More than 2,400 people to be pardoned on Vietnam’s National Day

There are no political prisoners among those to be released.
By RFA Vietnamese
More than 2,400 people to be pardoned on Vietnam’s National Day Police stand guard while inmates clap during a ceremony announcing the President's amnesty at a prison on the outskirts of Hanoi on August 31, 2015.

Vietnam is granting amnesty to 2,434 prisoners this year, state media said, quoting Pham Thanh Ha, Vice Chairman of the President's Office, who spoke at a news conference in Hanoi.

The president, currently Nguyen Xuan Phuc, grants amnesty to prisoners every year on September 2, which marks the National Day of the Socialist Republic of Vietnam.

In Wednesday’s news conference Ha also announced amnesty for three people whose prison sentences have been temporarily suspended and one person whose prison sentence was permanently suspended.

Ha said there were fewer amnesties granted this year than last year’s 3,026 because of stricter regulations on conditions for special amnesty and cases where an amnesty had not been requested.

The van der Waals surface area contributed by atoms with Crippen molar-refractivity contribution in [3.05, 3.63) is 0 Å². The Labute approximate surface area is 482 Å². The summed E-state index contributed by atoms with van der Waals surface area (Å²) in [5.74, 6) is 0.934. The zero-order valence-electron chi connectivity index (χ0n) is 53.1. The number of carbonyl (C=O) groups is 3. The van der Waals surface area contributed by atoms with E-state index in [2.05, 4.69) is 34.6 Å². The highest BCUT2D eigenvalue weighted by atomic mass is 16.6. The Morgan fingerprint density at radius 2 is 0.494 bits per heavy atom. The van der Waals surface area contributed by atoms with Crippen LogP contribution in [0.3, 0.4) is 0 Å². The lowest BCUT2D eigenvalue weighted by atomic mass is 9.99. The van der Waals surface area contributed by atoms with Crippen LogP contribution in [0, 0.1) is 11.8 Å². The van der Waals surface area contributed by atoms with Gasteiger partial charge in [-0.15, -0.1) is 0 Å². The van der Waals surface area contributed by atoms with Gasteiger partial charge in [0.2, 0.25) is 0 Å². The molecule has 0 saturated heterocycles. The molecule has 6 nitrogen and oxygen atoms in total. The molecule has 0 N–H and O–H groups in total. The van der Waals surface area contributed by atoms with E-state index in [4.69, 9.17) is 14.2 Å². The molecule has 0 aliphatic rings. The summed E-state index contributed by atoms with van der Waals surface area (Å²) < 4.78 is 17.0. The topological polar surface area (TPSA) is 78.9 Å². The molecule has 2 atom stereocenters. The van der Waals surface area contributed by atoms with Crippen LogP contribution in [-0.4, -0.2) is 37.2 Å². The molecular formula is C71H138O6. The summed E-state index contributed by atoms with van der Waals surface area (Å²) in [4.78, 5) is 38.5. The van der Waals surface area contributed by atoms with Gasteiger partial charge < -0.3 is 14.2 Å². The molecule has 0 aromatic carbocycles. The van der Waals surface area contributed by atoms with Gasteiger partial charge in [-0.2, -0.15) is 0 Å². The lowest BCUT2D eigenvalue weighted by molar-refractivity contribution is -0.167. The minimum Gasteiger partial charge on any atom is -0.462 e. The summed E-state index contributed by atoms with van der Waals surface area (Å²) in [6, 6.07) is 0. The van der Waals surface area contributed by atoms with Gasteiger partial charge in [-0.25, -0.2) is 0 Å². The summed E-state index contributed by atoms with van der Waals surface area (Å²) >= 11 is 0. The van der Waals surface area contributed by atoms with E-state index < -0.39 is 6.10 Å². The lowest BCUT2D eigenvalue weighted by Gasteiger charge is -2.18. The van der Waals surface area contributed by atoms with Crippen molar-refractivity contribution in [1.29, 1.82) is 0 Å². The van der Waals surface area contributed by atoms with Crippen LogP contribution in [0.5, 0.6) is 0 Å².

Major General Nguyen Van Long, a representative of the Ministry of Public Security, added that eight people were granted amnesty among prisoners whose cases had been monitored by the Central Steering Committee on Anti-Corruption.

A representative of the Ministry of Foreign Affairs, Deputy Minister Ha Kim Ngoc, announced that 16 foreign nationals were included in the amnesty list. Around 750 foreigners are believed to be serving prison sentences in Vietnam.

The President will also commute the death penalty to life imprisonment for 10 death row inmates, including two foreigners.

However, the announcement of Friday’s National Day pardons made it clear that those convicted of "conducting propaganda against the State" or subversion are not eligible for amnesty.

Last month several Vietnamese activists who had received prison sentences for anti-State propaganda had their appeals rejected.

They include award-winning Vietnamese journalist Pham Doan Trang, Le Van Dung, Trinh Ba Phuong and Nguyen Thi Tam.

Their lawyers failed to sway the appeal court with arguments that “conducting anti-state propaganda” contradicts the right to freedom of expression included in Vietnam’s Constitution.


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